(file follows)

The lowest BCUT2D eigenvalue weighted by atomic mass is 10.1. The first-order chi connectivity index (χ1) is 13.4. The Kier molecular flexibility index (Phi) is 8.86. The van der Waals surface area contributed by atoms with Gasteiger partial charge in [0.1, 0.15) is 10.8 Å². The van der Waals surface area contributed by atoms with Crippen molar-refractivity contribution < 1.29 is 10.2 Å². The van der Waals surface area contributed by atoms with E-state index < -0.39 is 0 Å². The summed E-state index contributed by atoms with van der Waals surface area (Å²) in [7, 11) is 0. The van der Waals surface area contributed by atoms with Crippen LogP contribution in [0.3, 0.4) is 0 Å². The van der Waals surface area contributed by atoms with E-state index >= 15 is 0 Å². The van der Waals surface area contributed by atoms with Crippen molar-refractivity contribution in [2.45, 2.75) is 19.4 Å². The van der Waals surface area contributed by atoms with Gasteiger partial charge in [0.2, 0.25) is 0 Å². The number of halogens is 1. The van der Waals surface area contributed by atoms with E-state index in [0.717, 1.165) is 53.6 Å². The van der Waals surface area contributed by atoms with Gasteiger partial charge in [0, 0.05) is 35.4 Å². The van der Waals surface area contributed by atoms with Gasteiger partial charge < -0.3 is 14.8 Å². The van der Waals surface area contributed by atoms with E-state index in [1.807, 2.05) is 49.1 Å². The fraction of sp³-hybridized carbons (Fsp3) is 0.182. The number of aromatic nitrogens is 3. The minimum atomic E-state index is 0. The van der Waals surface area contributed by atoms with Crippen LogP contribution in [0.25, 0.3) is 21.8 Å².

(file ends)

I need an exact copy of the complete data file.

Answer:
The lowest BCUT2D eigenvalue weighted by atomic mass is 10.1. The first-order chi connectivity index (χ1) is 13.4. The Kier molecular flexibility index (Phi) is 8.86. The van der Waals surface area contributed by atoms with Gasteiger partial charge in [0.1, 0.15) is 10.8 Å². The van der Waals surface area contributed by atoms with Crippen molar-refractivity contribution < 1.29 is 10.2 Å². The van der Waals surface area contributed by atoms with E-state index < -0.39 is 0 Å². The summed E-state index contributed by atoms with van der Waals surface area (Å²) in [7, 11) is 0. The van der Waals surface area contributed by atoms with Crippen LogP contribution in [0.3, 0.4) is 0 Å². The van der Waals surface area contributed by atoms with E-state index >= 15 is 0 Å². The van der Waals surface area contributed by atoms with Crippen molar-refractivity contribution in [2.45, 2.75) is 19.4 Å². The van der Waals surface area contributed by atoms with Gasteiger partial charge in [0.2, 0.25) is 0 Å². The number of halogens is 1. The van der Waals surface area contributed by atoms with E-state index in [0.717, 1.165) is 53.6 Å². The van der Waals surface area contributed by atoms with Gasteiger partial charge in [0, 0.05) is 35.4 Å². The van der Waals surface area contributed by atoms with Gasteiger partial charge < -0.3 is 14.8 Å². The van der Waals surface area contributed by atoms with E-state index in [1.807, 2.05) is 49.1 Å². The fraction of sp³-hybridized carbons (Fsp3) is 0.182. The number of aromatic nitrogens is 3. The minimum atomic E-state index is 0. The van der Waals surface area contributed by atoms with Crippen LogP contribution in [0.25, 0.3) is 21.8 Å².